3. Make Friends In High Places

DJs, bartenders, boat drivers, drug dealers, dancers, strippers, bouncers, you name it. If they are controlling the crowd, you want them on your side. If you’re in a club, start talking to the bouncer before you shoot a single image. It could make or break your night. If you’re at a house party, ask the owner of the house if he or she is alright with you shooting. Let them know it’ll make their party look more legit. Hand them a beer or give them a pull of a Vodka bottle — a show of good faith goes a long way. When the late night fun starts, you’ll want friends in high places, which leads me to my next point…

4. If You’re In Too Deep, Ask Permission

Have you found yourself in a situation that is all around uncomfortable, but begs to be photographed? Now you’re wondering if they’ll notice the flash popping. I know exactly where you’re at and I can promise you, they will absolutely notice the flash popping. Everyone in the room might be buzzed, but they will notice, and unless you ask beforehand, it’s gonna get weird.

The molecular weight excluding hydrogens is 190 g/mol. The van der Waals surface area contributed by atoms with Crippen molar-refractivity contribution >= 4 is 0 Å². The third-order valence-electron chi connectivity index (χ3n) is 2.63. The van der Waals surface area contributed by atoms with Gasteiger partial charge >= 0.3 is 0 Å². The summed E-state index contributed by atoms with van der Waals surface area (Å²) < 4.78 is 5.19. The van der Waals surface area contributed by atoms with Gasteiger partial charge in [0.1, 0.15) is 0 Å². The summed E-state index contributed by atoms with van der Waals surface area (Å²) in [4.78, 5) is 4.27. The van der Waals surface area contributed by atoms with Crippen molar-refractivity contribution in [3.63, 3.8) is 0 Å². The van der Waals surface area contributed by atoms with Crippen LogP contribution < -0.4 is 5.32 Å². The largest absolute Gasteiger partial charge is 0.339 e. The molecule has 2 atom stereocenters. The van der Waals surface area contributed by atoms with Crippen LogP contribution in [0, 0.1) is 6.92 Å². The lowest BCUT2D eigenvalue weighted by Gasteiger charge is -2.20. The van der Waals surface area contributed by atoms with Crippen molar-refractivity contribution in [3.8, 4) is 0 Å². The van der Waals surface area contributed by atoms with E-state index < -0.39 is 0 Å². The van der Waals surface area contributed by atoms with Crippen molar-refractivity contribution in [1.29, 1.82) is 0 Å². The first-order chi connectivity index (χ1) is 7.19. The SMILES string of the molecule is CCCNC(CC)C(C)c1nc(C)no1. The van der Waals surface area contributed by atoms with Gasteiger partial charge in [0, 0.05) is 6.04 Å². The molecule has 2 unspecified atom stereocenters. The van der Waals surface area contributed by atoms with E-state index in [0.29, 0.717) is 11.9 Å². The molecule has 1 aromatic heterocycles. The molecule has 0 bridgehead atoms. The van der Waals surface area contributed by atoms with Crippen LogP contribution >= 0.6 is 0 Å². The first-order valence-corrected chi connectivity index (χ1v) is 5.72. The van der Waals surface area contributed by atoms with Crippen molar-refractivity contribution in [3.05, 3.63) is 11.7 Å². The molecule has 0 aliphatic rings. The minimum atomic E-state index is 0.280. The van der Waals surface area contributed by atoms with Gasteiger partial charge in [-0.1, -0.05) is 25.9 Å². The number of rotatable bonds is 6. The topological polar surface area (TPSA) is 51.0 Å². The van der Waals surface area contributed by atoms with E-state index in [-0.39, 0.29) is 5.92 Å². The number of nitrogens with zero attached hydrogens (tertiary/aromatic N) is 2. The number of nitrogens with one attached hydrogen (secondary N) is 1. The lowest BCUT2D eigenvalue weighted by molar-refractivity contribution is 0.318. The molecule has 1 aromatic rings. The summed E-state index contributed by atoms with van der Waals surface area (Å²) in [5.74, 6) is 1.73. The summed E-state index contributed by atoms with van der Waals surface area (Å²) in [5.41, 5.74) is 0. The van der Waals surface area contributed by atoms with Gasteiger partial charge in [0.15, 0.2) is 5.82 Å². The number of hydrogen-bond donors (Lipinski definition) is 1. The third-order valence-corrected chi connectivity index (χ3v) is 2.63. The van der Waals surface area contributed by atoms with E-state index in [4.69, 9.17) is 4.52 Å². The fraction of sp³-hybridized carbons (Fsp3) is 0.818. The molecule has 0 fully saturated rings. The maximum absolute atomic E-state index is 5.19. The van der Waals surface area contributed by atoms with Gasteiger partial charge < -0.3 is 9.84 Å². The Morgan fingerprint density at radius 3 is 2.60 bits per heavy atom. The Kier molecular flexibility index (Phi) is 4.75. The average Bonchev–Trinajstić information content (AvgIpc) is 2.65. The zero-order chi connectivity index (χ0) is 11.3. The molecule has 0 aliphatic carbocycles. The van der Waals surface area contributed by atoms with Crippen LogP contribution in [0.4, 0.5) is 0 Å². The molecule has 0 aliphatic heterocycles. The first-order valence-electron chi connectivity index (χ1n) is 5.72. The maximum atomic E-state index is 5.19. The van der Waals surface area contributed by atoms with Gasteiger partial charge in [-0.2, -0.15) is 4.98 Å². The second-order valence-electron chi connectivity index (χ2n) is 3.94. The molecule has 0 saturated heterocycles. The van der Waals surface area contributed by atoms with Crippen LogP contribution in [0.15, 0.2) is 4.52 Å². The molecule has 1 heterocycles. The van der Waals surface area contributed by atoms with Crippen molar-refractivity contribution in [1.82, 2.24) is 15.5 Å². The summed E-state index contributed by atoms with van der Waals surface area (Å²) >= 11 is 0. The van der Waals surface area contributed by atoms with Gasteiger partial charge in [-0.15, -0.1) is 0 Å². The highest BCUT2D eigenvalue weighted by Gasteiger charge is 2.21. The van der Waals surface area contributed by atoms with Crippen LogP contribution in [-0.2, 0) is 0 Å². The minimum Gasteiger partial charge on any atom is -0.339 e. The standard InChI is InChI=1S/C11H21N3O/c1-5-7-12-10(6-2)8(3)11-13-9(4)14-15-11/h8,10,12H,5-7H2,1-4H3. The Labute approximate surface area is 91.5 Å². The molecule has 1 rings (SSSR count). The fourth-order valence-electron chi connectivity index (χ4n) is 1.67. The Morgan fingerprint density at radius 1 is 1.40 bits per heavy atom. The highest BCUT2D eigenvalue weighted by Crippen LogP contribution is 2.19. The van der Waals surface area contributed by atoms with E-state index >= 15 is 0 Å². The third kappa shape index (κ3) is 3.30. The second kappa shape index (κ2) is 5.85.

No one really wants pictures of them acting shamelessly in someone else’s hands. They may currently be half naked, covered in body paint with a fist-full of illicit substances in front of their nose, but these people might be running for president one day. Ask. Avoid the drama.

Simply holding up the camera and saying “cool?” might be enough. Don’t bring too much attention to it, but ask. You may get denied, too. If that’s the case, you’re gonna have to set your sights elsewhere. But it’s better to be remembered as the respectful kid than the pain in the ass photographer.

Of course, none of this will matter at all if you don’t…

5. Bring Your Camera


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None of these images would exist if there wasn’t a camera around. It’s all as simple as that. Bring something you’re comfortable with. Don’t bring a top of the line DSLR. Bring something that can get banged up a bit, something that might get overlooked. For a night like the one here, I had a Fuji x100s with an SB-30 flash. It’s compact and quality. No one would think to steal the set up, but it shoots quality images. Now, it’s important to remember that your camera might get damaged or a flash might get left behind. You assume that risk when you bring your gear to a party.

Simply having a camera with you might lead to much bigger career endeavors; Kirill describes the night his career got started, “One night, I got really drunk and went out into the crowd with my camera and started taking photos. People wanted to know where they could find them, so I created a website.”

You may have to sneak the camera in or lie about working for the club, but in the world of photography, there are many different kinds of professionals, and nightlife might be the calling you’ve been waiting for.